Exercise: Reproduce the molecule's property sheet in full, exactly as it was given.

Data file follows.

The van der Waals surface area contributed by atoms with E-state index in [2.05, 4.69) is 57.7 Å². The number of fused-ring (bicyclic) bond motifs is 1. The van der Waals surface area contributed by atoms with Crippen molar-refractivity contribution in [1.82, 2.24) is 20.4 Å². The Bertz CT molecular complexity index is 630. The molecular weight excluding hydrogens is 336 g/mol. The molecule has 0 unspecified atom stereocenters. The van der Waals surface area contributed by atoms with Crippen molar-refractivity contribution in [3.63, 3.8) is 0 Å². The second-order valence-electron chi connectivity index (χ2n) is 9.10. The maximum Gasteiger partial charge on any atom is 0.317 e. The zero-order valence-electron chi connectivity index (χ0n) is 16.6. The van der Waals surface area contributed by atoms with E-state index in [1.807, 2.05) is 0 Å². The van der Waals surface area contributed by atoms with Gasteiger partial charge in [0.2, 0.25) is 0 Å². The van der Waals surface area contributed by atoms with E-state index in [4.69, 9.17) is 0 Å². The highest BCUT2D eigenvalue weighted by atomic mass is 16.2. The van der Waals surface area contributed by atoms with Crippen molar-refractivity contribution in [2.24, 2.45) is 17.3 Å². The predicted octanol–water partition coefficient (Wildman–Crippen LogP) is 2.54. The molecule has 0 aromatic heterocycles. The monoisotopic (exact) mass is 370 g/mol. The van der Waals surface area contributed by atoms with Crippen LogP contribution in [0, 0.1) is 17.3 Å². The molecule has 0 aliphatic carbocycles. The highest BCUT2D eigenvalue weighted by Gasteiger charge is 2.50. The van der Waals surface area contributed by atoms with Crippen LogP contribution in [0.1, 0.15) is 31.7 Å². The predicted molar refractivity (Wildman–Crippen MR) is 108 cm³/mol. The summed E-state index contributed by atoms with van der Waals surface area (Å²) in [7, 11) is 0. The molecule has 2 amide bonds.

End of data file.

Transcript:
The van der Waals surface area contributed by atoms with E-state index in [2.05, 4.69) is 57.7 Å². The number of fused-ring (bicyclic) bond motifs is 1. The van der Waals surface area contributed by atoms with Crippen molar-refractivity contribution in [1.82, 2.24) is 20.4 Å². The Bertz CT molecular complexity index is 630. The molecular weight excluding hydrogens is 336 g/mol. The molecule has 0 unspecified atom stereocenters. The van der Waals surface area contributed by atoms with Crippen molar-refractivity contribution in [3.63, 3.8) is 0 Å². The second-order valence-electron chi connectivity index (χ2n) is 9.10. The maximum Gasteiger partial charge on any atom is 0.317 e. The zero-order valence-electron chi connectivity index (χ0n) is 16.6. The van der Waals surface area contributed by atoms with E-state index in [1.807, 2.05) is 0 Å². The van der Waals surface area contributed by atoms with Gasteiger partial charge in [0.2, 0.25) is 0 Å². The van der Waals surface area contributed by atoms with E-state index in [4.69, 9.17) is 0 Å². The highest BCUT2D eigenvalue weighted by atomic mass is 16.2. The van der Waals surface area contributed by atoms with Crippen molar-refractivity contribution in [2.24, 2.45) is 17.3 Å². The predicted octanol–water partition coefficient (Wildman–Crippen LogP) is 2.54. The molecule has 0 aromatic heterocycles. The monoisotopic (exact) mass is 370 g/mol. The van der Waals surface area contributed by atoms with Crippen LogP contribution in [0, 0.1) is 17.3 Å². The molecule has 0 aliphatic carbocycles. The highest BCUT2D eigenvalue weighted by Gasteiger charge is 2.50. The van der Waals surface area contributed by atoms with Crippen LogP contribution in [0.1, 0.15) is 31.7 Å². The predicted molar refractivity (Wildman–Crippen MR) is 108 cm³/mol. The summed E-state index contributed by atoms with van der Waals surface area (Å²) in [7, 11) is 0. The molecule has 2 amide bonds.